Many multicore processors are capable of decreasing the voltage and clock frequency to save energy at the cost of an increased delay. While a large part of the theory oriented literature focuses on local dynamic voltage and frequency scaling (local DVFS), where every core’s voltage and clock frequency can be set separately, this article presents an in-depth theoretical study of the more commonly available global DVFS that makes such changes for the entire chip. This article shows how to choose the optimal clock frequencies that minimize the energy for global DVFS, and it discusses the relationship between scheduling and optimal global DVFS. Formulas are given to find this optimum under time constraints, including proofs thereof. The problem of simultaneously choosing clock frequencies and a schedule that together minimize the energy consumption is discussed, and based on this a scheduling criterion is derived that implicitly assigns frequencies and minimizes energy consumption. Furthermore, this article studies the effectivity of a large class of scheduling algorithms with regard to the derived criterion, and a bound on the maximal relative deviation is given. Simulations show that with our techniques an energy reduction of 30% can be achieved with respect to state-of-the-art research.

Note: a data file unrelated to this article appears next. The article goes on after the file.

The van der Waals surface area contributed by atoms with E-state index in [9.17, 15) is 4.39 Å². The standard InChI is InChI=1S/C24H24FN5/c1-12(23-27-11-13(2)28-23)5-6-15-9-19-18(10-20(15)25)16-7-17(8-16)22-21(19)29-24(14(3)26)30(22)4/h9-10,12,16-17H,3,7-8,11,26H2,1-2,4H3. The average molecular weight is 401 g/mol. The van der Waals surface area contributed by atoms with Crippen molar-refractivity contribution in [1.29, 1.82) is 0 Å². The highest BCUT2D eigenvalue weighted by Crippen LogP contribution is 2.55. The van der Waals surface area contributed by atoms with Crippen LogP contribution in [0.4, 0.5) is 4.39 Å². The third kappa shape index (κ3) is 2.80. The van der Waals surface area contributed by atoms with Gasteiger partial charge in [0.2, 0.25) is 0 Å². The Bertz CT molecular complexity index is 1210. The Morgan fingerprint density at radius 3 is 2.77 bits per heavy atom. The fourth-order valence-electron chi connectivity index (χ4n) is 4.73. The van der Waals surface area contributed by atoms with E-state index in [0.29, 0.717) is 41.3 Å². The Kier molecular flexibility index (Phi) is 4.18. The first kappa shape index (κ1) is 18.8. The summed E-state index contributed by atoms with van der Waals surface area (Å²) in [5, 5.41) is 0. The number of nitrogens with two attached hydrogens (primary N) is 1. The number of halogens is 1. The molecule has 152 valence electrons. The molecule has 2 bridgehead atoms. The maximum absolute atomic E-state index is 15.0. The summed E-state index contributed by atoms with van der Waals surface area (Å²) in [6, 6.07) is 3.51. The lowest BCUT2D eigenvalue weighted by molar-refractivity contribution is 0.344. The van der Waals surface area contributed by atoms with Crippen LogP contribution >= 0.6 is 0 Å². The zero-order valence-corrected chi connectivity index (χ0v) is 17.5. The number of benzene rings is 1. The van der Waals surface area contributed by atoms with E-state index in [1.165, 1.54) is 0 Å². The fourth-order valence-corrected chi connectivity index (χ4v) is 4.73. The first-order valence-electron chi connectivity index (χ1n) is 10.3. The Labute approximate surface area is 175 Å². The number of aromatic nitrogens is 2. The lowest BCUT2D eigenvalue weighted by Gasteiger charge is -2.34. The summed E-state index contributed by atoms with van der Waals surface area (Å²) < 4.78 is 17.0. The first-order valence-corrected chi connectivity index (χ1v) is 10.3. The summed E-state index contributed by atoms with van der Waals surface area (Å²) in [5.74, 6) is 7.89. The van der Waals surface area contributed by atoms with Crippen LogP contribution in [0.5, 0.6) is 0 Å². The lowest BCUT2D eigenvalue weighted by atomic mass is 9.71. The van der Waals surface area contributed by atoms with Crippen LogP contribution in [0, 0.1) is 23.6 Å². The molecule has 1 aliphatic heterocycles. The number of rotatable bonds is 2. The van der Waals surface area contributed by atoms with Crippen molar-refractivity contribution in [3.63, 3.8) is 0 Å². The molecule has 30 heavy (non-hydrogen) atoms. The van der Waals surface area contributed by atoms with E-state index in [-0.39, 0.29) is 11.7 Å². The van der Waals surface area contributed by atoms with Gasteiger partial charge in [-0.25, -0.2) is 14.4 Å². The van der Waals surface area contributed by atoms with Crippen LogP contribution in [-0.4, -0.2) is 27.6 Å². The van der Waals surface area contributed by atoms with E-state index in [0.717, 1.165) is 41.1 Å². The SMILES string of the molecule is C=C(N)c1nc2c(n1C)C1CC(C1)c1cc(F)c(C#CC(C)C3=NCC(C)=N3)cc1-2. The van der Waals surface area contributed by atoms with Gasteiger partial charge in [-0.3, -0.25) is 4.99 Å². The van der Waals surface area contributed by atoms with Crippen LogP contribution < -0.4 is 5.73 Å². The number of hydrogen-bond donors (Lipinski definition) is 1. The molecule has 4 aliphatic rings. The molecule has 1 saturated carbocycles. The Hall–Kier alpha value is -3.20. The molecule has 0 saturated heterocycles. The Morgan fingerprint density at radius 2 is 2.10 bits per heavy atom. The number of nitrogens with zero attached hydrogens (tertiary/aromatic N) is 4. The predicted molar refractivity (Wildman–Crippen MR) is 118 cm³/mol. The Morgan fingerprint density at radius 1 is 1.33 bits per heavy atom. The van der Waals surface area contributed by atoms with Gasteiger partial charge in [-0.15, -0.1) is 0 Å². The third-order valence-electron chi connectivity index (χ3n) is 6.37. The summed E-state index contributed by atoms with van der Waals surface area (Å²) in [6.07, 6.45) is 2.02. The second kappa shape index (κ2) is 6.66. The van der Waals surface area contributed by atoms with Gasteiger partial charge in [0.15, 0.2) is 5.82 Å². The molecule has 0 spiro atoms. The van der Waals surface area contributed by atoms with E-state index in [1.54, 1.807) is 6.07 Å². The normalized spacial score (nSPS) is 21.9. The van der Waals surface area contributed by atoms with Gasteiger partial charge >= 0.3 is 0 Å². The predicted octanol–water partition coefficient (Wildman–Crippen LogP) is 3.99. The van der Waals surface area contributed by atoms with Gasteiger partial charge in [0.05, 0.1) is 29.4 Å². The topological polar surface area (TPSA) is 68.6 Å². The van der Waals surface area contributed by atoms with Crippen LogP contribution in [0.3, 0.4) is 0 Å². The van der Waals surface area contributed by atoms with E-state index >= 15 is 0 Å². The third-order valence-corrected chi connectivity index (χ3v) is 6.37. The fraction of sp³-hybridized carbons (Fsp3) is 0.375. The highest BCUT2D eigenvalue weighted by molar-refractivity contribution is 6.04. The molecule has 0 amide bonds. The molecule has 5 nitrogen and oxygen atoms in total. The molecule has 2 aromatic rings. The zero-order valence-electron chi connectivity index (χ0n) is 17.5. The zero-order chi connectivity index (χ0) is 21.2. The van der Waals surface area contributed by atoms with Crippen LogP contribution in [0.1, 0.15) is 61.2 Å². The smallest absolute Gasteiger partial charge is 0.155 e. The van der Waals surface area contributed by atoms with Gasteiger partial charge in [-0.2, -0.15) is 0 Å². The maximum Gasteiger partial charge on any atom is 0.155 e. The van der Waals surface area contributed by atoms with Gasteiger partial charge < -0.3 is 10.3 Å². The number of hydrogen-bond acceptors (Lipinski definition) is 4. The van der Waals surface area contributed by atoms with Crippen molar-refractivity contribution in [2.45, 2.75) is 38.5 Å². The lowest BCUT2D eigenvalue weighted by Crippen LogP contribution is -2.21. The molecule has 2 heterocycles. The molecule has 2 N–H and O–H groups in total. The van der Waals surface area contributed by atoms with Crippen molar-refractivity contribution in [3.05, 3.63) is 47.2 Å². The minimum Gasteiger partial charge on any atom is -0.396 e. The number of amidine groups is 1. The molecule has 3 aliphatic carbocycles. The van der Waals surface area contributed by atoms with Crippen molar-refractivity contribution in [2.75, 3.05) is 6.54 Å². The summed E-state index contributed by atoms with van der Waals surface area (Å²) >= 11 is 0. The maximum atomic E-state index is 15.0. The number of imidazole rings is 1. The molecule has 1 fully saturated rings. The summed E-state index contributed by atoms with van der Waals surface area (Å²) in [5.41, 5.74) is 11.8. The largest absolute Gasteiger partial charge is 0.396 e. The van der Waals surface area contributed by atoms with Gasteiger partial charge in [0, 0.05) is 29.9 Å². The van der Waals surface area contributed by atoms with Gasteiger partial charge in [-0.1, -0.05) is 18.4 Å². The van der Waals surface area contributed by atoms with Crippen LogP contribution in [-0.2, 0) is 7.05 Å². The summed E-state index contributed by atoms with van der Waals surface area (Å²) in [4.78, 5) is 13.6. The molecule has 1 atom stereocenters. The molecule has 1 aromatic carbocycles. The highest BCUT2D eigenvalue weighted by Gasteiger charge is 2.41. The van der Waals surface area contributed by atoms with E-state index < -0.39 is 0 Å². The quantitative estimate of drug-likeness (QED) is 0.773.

- CAES-EEA: Efficient Embedded Architectures
- Heuristic Methods
- Energy aware-systems
- Multi-core/single-chip multiprocessors
- Global Optimization
- Convex programming